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Introduction to Linux - A Hands on Guide
This guide was created as an overview of the Linux Operating System, geared toward new users as an exploration tour and getting started guide, with exercises at the end of each chapter.
For more advanced trainees it can be a desktop reference, and a collection of the base knowledge needed to proceed with system and network administration. This book contains many real life examples derived from the author's experience as a Linux system and network administrator, trainer and consultant. They hope these examples will help you to get a better understanding of the Linux system and that you feel encouraged to try out things on your own.
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As I wanted to play with etherboot, pxe boot and like I needed a dhcp server that I could control and take on and offline as seen fit. That ruled out the normal dhcp server we have on our network. What to do? Create one inside a kvm and block all network traffic from and to it from outside.
Little description of the network setup.
eth0 is the interface to the wide world aka local network
each vm has a tap device with naming like tap-$name_of_vm0
They all are joined...
Fiddeling around with kvm again I wanted to use the monitor but on an instance that run with "-display non" cause I run it from the command line. Maybe one can access the monitor from VNC or SPICE I don't know but I found the option to redirect the monitor to a socket or any other network device. I went for a socket like this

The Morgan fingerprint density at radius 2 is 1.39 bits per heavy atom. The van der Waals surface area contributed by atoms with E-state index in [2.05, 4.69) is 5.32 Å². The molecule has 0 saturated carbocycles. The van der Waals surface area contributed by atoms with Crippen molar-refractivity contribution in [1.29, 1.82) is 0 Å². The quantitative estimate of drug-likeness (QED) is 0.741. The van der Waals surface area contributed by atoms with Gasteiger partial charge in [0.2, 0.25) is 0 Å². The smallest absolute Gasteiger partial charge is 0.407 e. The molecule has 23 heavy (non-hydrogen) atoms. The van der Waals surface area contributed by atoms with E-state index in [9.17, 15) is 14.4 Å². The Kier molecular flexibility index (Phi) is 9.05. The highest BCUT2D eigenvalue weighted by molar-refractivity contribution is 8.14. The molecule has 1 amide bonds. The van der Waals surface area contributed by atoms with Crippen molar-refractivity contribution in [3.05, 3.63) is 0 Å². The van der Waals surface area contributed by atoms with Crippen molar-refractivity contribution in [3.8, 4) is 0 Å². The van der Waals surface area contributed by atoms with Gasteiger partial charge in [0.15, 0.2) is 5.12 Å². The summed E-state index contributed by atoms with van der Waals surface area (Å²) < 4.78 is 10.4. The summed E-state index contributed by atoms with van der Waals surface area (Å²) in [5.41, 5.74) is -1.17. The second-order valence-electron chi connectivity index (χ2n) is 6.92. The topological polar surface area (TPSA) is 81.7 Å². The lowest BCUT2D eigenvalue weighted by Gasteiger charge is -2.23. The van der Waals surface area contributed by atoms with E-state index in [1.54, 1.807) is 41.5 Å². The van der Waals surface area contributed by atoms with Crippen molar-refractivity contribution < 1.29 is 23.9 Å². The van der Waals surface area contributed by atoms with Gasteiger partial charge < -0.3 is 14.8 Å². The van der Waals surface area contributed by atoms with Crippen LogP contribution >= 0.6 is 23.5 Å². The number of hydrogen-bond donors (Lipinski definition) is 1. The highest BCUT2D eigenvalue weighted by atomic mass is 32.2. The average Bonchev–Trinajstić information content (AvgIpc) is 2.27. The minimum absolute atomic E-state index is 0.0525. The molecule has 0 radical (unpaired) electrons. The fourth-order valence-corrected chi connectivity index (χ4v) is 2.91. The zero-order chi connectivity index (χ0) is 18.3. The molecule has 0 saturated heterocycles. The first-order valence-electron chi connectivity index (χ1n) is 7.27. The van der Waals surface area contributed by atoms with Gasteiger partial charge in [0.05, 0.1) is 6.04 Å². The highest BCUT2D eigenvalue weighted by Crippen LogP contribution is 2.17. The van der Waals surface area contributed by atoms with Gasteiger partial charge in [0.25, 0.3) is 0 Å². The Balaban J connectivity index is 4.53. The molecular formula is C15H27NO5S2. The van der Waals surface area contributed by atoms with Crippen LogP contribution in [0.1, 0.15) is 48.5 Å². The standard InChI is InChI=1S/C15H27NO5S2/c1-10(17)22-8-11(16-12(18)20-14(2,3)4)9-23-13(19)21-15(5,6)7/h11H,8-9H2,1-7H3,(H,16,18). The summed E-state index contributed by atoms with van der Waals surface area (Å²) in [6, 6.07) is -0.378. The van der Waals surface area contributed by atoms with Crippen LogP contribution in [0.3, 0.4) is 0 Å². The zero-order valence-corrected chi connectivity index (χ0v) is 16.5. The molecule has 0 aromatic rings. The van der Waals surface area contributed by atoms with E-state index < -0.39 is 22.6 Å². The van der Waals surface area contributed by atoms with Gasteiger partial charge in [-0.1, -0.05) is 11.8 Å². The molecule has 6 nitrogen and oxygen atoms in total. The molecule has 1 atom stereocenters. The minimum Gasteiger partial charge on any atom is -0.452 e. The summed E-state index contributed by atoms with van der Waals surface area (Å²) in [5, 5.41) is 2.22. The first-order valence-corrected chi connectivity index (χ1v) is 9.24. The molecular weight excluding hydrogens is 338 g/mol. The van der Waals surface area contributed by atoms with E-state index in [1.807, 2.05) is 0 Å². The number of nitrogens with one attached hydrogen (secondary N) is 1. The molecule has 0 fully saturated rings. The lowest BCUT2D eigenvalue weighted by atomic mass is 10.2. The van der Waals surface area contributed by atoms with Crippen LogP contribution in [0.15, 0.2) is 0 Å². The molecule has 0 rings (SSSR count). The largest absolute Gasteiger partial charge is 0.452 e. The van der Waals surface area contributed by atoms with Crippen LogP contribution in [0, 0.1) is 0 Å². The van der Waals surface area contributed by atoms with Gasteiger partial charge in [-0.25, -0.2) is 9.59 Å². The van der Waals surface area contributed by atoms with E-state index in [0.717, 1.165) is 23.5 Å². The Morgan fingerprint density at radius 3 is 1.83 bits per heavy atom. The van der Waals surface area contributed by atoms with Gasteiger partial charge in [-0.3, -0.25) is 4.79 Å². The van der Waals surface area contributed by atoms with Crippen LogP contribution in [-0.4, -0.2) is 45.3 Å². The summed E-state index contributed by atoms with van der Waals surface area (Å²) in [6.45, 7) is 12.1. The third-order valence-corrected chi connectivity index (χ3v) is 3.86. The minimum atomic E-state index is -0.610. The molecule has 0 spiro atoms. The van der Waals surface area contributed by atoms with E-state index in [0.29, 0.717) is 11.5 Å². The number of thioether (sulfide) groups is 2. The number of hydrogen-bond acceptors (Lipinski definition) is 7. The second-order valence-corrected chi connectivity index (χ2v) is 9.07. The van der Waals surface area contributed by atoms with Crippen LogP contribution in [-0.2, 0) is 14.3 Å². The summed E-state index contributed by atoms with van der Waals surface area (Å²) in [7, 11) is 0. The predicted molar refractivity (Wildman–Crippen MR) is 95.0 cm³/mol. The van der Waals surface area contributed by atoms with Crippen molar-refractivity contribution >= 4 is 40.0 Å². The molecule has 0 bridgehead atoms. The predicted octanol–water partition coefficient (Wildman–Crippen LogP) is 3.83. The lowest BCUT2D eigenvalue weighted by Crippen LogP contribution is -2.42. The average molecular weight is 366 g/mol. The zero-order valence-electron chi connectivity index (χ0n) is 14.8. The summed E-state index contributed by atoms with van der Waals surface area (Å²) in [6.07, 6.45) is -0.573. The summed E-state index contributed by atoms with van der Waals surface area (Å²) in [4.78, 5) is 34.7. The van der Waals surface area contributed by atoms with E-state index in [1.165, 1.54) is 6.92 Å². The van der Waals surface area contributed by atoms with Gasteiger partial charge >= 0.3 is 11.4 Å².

Nother problem that cost me some life time and hair too I'd say. Fiddeling around with samba on Debian wheezy I created a share that should be public accesible. So we call it public. Yes I am an artist and genius when making up names. Anyways as we want the guest account to be allowed we put guest ok = yes inside the config part of the share. Also to be a bit more restrictive I also added valid users = +smbusers (Nother prove of my genuine artistry). The usaual path and other things found there...
Looking for a way to block those 404 hoppers I match the outgoing packages from sport 80 for the string 404. Now that I have those classified I needed a way to block them when they would return. Normaly i would use the recent module for this. But as its a outgoing packet and recent normally uses the source ip I would block myself to come back in. But the man pages has the --rdest option which matches/saves on the destination ip. That would be cool but I would need it to block on the incoming package....